Exploit code for a new vulnerability in Confluence (CVE-2019-3396) has been rapidly deployed by attackers and successfully used to breach hosts. We have observed attempts by these campaigns to execute Gandcrab ransomware on the victim hosts via PowerShell and usage of standard toolsets to avoid detection. Readers are encouraged to assess and patch their environments for this vulnerability as soon as possible.
Confluence Vector Exploited
On March 20, 2019 Atlassian announced a set of critical vulnerabilities had been recently patched in their Confluence Server and Data Center software. One of these vulnerabilities was in their widget connector and assigned CVE-2019-3396, enabling an attacker to inject commands into ‘_template’ to achieve unauthenticated remote code execution. Unauthenticated remote code execution attacks are the golden goose for malicious actors as it allows them to rapidly gain complete control over the victim host. It also allows the most effective platform for persistence and future lateral movement.
Proof of concept code for the vulnerability was made available in the public domain on the April 10 and by the next day we were observing the first weaponized attack attempts using this new vector. This emphasizes yet again the critical nature of patching as a core component of your security protection. Don’t wait until exploit code appears in the public domain, or you are reading this blog, to react. By then it might well be too late.
Within a week of the first exploit code appearing within our data lake we saw the first set of breached customers. The first of these customers was being directed by the malicious payloads to interact with an IP address which is well known and tracked within our dataset – initially due to it being associated with previous widespread successful exploitation of CVE-2017-10271 (an Oracle Weblogic vulnerability which we have previously talked about). The attackers in control of this IP space seem to have rapidly and successfully added this new vector to their arsenal.
The initial payload which executed on the victim connected to the attacker-controlled IP over FTP and fetched a file called win.vm.
The win.vm file contained a PowerShell script which checked the architecture then fetched the appropriate script from Pastebin and invoked it in to memory.
If we decode the PowerShell command in that payload, we get the following, which shows the callout to Pastebin:
The script hosted on Pastebin and the calling script decoded from win.vm will be familiar to anyone who had researched Gandcrab campaigns earlier in the year and is familiar with the Empire Project. What has changed in this instance is that the delivery mechanism is not a malicious document, such as a compromised word document, or user interaction. Attackers don’t need to use those more scattered attack attempts when an open code execution vulnerability is available.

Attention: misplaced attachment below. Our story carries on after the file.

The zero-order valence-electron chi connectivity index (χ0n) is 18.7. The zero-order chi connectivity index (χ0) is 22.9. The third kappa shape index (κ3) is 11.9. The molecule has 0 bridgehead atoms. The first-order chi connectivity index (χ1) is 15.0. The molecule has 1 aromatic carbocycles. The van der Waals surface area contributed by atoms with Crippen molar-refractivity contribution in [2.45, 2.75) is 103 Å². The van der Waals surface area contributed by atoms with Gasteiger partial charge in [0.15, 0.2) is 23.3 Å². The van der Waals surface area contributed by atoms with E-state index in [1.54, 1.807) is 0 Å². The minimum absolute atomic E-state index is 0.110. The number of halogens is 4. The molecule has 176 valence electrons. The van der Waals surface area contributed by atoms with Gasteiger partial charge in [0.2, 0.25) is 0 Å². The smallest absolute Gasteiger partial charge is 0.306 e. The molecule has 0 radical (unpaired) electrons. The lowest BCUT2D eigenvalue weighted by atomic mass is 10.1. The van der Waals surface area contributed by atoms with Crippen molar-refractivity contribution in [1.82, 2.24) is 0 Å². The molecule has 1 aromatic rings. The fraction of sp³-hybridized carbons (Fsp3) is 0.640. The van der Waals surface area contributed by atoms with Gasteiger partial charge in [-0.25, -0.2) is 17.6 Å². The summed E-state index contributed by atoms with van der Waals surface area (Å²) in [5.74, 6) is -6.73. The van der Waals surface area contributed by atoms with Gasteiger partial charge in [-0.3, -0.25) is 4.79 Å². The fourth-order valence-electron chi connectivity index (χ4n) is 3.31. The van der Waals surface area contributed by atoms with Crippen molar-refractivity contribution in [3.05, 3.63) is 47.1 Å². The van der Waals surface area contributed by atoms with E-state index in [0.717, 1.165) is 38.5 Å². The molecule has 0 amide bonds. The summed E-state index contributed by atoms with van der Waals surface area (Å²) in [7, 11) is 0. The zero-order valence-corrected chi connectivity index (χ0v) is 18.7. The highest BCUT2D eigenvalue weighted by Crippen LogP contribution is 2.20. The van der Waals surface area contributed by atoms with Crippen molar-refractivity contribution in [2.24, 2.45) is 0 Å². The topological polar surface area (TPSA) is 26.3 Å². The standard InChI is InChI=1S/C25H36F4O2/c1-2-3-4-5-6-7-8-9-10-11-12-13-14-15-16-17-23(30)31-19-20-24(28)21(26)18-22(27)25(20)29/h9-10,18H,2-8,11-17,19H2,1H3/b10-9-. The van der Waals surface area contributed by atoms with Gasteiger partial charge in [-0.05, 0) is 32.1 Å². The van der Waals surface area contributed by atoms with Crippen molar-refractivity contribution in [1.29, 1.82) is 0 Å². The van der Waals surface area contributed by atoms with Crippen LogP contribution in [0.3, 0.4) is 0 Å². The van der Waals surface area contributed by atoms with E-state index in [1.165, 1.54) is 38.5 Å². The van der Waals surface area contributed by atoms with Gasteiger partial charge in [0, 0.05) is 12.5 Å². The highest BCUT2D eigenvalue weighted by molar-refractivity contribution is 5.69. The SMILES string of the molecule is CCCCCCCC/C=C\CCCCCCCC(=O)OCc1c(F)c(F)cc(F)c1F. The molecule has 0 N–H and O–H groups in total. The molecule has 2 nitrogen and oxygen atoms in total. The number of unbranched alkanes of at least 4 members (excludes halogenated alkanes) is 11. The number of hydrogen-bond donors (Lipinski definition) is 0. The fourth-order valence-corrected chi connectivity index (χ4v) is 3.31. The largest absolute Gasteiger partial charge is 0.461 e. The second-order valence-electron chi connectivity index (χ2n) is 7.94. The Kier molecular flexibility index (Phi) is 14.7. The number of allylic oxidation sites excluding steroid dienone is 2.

Specifically, the empire code here:
The script above aims to inject the base64 encoded PE file into the process started from win.vm. When we decoded and extracted the file, strings identified in the code revealed krab5.dll was being used. This is a strong indication to us that this was a Gandcrab sample that we were looking at, as below.
The link to Gandcrab was enhanced given we also observed calls to sir.vm which downloaded len.exe using known lolbin cerutil. Lolbins are well known standard binaries which attackers use to try and fly under the radar – since they are often present as standard on system and thus draw less attention than use of more esoteric or customer attacker tools. Certutil has been observed in other Gandcrab campaigns to date as a known tactic. The code for sir.vm looks like this:
The payload being delivered by sir.vm is len.exe which ends up being a packed sample of Gandcrab 5.2. Most likely this method of delivery is being used to avoid detection as this was transferred over the wire and not encoded in a script.
Previous RCE vulnerabilities leveraged by ransomware campaigns include SamSam, which exploited a Jboss vulnerability in 2016. From 2017 onwards as cryptominer popularity increased we have observed a drop in ransomware being delivered to vulnerable endpoints. This re-emergence of ransomware as the outcome of an unauthenticated remote code execution vulnerability may be an opportunist use of ransomware instead of cryptominers due to the nature of the vulnerability being used. Given that CVE-2019-3396 targets Confluence (which is a wiki platform) then the application in question will potentially hold valuable company information and may not be sufficiently backed up. The attackers may be making a judgement call that the likelihood of pay-out is a sufficiently higher return than could be expected mining cryptocurrency on the host.
Indicators of Compromise
Command and Control servers
Pastebin PowerShell script
- 1064e288b3bdc80e8017e6538ffb36a9384afabe3aef8fc48b1bf7b8136754b5 – gandcrab pastebin
- 18e67a910c6db2e05481c43c751ab07fab5d8fc36b3c747677d8619202a40ee1 – len.exe
About Alert Logic Threat Research
Alert Logic routinely tracks emerging vulnerabilities and active use of new exploits in the wild. This allows us to keep up with the latest tools, techniques, and practices of attackers and provide protection for our customers for their most critical threats.
*** This is a Security Bloggers Network syndicated blog from Alert Logic - Blogs Feed authored by Alert Logic - Blogs Feed. Read the original post at: https://blog.alertlogic.com/active-exploitation-of-confluence-vulnerability-cve-2019-3396-dropping-gandcrab-ransomware/